The basic concept of initiation and hazing is that people need to be trusted. If they can withstand the initiation process, then they may just be tough enough and strong enough to handle the pressures and toll that a life on the road as a wrestler takes. It also comes down to trust. These wrestlers see each other more than their families. They travel up and down the country with them. They enter the ring with them and they put their lives in the hands of the other man, trusting him that he won’t drop him on his head or hurt him. They need to be able to trust these other men, so, what better way to do it than an initiation process? As James Guttman puts it in his book World Wrestling Insanity, “If you can keep your focus in the ring after having your head held in a toilet, you can keep your focus after anything.” I don’t agree with how some wrestlers go about this initiation process (Holly beating up Dupree in the RING sort of defeats the whole point of this), but you can understand the basic logic behind it. However, there is a deeper question at hand.
Why does the WWE allow this to happen? Why does the WWE let locker room law and hazing go on? Why wasn’t Bob Holly reprimanded for his actions, and instead granted a run at the Tag Team Titles with Charlie Haas? Do they agree with the basic principles of locker room law? I’m sure they do because, in theory, it’s a good premise, but there is another reason why Vince allows this ‘boys will be boys’ and college fraternity-like mentality. What could that be then, Mitch?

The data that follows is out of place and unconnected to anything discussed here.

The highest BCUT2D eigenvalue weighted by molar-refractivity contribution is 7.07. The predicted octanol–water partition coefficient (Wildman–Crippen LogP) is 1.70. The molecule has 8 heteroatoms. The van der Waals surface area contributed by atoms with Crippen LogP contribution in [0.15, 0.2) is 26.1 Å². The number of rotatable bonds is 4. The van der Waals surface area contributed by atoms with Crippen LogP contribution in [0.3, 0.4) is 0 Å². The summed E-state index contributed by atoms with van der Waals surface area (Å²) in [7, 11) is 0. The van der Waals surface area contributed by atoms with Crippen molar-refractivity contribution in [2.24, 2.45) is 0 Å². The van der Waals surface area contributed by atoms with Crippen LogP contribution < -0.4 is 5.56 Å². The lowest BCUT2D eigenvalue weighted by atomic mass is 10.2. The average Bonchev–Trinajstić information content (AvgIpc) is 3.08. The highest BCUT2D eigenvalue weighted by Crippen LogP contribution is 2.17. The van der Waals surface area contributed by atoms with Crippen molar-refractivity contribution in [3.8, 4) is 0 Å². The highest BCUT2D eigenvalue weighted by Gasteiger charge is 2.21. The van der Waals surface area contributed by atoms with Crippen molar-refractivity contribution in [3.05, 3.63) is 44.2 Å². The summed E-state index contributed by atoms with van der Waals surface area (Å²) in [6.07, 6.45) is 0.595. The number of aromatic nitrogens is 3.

Well, a self-policing locker room is an occupied locker room. It keeps wrestlers busy; whether thinking about how to initiate the new guy, what punishment to give out to this other guy, how to settle a disagreement, or how to keep spirits high in the dressing room. Charlie Haas admitted in World Wrestling Insanity that once the office found out who was trying to form unions, they’d get rid of them. Well, simply, more people need to try. There are far more dispensable people who are members of unions (all major supermarkets have unions). Wrestlers need to stop the attitude that if they form a union they will be replaced. Every time the wrestlers make excuses for not forming a union, they give McMahon more power over them. They need strength in numbers. They need more wrestlers to stand up and start thinking about their rights instead of being “busy worrying about things like putting their bags in the right area, shaking hands with the respected members of the locker room and making sure they keep out of ‘Wrestler Court'” (Guttman). The WWE has created a working environment where wrestlers are kept busy with other interests and distracted from more pressing issues, such as securing a better livelihood for the wrestlers of today and tomorrow.
For a business, an entertainment industry, and a sport, all rolled in to one, wrestling and the WWE in particular are sure as hell missing something that businesses, the entertainment industry and sporting bodies have in abundance. Unions. Wrestlers need to stop worrying about Wrestler Court, and start worrying about health insurance, pension schemes and the like. These guys deserve it just as much as anyone in any walk of life, and it’s time they started getting it.
The WWE, basically, is the wrestling business right now. It stands alone. Vince McMahon owns a monopoly. This gives him complete and utter power over wrestlers who want to make it to the big time. However, unionizing may begin to take some power away from McMahon, and may start putting it back in the hands of the athletes themselves. These guys put their body, mind and soul on the line for wrestling fans, and I, for one, would like to see a little bit more given back to them. For a modern day profession, wrestling is lagging in the dark ages when it comes to unions, and until the wrestlers are willing to swap Wrestler Court for employee rights and health insurance schemes, then wrestlers will continue to be in just as much danger outside the ring as they are in it.
Until next time,